- Explain why the ‘war on terrorism', although having broad international support, has an uncertain scope and duration
- Indicate the extent to which The U.S. military campaign in Iraq has divided the great powers, heightening anti-US sentiments, internationally;
- Demonstrate an awareness of China's increasingly central role in world politics
- Explain the economic values that are associated with tourism;
- Calculate the likely contribution of tourism to a country's overall gross domestic product;
- Position tourism as an ‘economic growth factor';
- Positively link increasing effectiveness of national tourism with improvement in associated industries;
- Illustrate, drawing on available statistics, the interrelationship between tourism and the service sector;
- Statistically verify the relationship between regional and global events and national tourism;
- Demonstrate the relationship between a country's position on the world stage and national tourism activities;
- Plan and implement tourism strategies confidently within both domestic and international contexts;
- Have a sound understanding and a critical awareness of contemporary tourism issues;
- Deal with complex issues both systematically and creatively and make sound judgements;
- Demonstrate self direction and originality in solving problems;
- Act autonomously and professionally in planning and implementing strategies;
- Fully develop the qualities and transferable skills, including initiative, decision-making and independent learning ability, necessary for today's global tourism industry;
- Carry out tourism management functions to a high professional level;
- Position tourism management and human resource management as symbolically related;
- Apply balance score card to tourism and tourism management;
- Exhibit a heightened understanding of International tourism and its positive and negative implications for the prevailing culture and culture integration;
- Provide substantive evidence that might support the nation that the industrial and service sector are highly depending on tourism;
- Demonstrate a high level of understanding of the negative impact that terrorism has on international tourism;
- Illustrate their understanding of the relationship between a country's participation in and contribution to international conventions and protocol and increased tourism activities;
- Explain and calculate the contribution that national tourism makes to a country's foreign exchange reserve;
- Demonstrate an understanding of the extent to which tourism contributes to a country's credit rating;
- Demonstrate an understanding of the importance of regional co-operation in boosting national tourism;
- Exhibit a heightened understanding of risk management in tourism;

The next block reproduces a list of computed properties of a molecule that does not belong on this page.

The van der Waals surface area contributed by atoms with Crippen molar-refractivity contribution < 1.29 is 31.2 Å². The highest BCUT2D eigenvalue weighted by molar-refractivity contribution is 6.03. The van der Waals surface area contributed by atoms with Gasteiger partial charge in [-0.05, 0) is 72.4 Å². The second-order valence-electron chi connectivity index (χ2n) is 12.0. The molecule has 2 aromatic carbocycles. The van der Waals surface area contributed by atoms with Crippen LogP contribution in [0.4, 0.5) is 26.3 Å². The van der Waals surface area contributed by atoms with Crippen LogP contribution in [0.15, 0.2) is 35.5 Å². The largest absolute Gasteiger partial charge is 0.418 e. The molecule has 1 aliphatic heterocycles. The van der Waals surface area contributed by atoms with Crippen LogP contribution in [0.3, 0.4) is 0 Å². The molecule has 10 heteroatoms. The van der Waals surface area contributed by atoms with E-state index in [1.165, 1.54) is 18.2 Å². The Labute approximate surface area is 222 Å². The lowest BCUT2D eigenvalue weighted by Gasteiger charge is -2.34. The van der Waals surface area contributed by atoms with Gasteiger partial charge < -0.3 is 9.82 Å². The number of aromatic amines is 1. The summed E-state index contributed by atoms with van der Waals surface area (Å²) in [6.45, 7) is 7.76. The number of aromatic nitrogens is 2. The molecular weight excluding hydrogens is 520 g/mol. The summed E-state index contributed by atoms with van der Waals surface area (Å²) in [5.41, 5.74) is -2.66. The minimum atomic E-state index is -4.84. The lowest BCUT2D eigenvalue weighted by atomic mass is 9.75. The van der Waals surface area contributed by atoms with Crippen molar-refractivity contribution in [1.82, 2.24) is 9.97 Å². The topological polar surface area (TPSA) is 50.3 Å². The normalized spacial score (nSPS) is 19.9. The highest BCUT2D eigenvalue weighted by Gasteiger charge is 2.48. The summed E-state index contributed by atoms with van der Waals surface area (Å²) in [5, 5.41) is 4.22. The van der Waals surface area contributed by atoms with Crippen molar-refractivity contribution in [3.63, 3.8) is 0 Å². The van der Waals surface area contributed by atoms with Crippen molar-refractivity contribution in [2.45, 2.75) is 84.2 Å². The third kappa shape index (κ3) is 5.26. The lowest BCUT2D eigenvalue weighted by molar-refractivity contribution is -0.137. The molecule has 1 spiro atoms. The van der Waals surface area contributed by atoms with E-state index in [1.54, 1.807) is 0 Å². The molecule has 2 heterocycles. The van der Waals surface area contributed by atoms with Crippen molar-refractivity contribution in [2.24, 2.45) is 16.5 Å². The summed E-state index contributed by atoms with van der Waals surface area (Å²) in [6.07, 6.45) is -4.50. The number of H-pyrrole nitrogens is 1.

- Conduct risk assessment in an aspects of tourism;
- Use tangible evidence to indicate that they can position an organisation or its subsystem to manage risk and disaster preparedness within the tourism sector;
- Recall fundamental issues associated with risk management, disaster recovery and organisational continuity;
- Provide a working definition of financial risk and financial risk management;
- Name, with brief expiation, of at least four different areas to which financial risk might be associated;
- Demonstrate their understanding of the financial risk that is associated with the operation of governmental and business organisations;
- Discuss, illustrating a heightened understanding of the extent to which globalization is a major contributory factor to the ineffectiveness of current financial risk management strategy.
- An understanding tourism and contemporary tourism issues from a global community perspective.
- Communication in international tourism: practical and conceptual and contextual issues.
- Local national regional and international tourism: distinction and issues to be addressed.
- The rule of government in police formulation and dissimilation.
- Micro and macro economics and global tourism.
- Tourism and international equilibrium.
- Psychology of destination marketing.
- Global Vs community-oriented tourism marketing.
- Psychological travel profiles.
- Host-gust relation and cultural issues.
- Social and cultural issues associated with global tourism.
- Tourism destination management.
- ‘Progressive' developing countries and international tourism.
- Industry wide problems and solutions: national and global challenge.
- Exhibit the ability to effectively communicate orally and in writing, to appreciate the nature of controversy and intellectual conflict, and how to balance the needs and interests of opposing points of view.
- Demonstrate and understanding the various components of the tourism system on a local, state, regional, national, and international level.
- To identify the role of government in establishing regulations and policies to protect, conserve, and manage the environmental resources.
- To understand how basic economic principles relate to global community-oriented tourism.
- Identify and illustrate the role of tourism in achieving a positive balance of trade between countries.
- Demonstrate and understanding of the psychological implications of tourism destination marketing practices.
- Draw on basic marketing principles relating to global community-oriented tourism.
- Understand the psychology of travel motivations and tourist typologies.
- Understand the relationship between hosts and guests, and the role of the tourist as an agent for cultural change.
- Outline how basic social-cultural principles relate to global community-oriented tourism.
- Identify authenticity and acculturation issues relative to tourism destination management.
- Demonstrate heightened awareness of the impact of the progressively developing countries on international tourism, and the ways on which the resultant resources can be harnessed.
- Illustrate an awareness of the current challenges and develop skills for identifying industry problems and proposing solutions.
- Discuss the importance of providing safety, speed, and efficient transportation.
- Produce writing documentation, which identifies the importance of crisis marketing management to tourism destinations.
- Identify opportunities and threats within international tourism.
- Conduct a strengths and weakness analysis within national and international tourism sectors.
- Apply principles of strategic tourism planning with a community based project.
- Develop individual skills in research methodology, writing, and communication.
- Demonstrate the ability to formulate and implement effective long term tourism strategy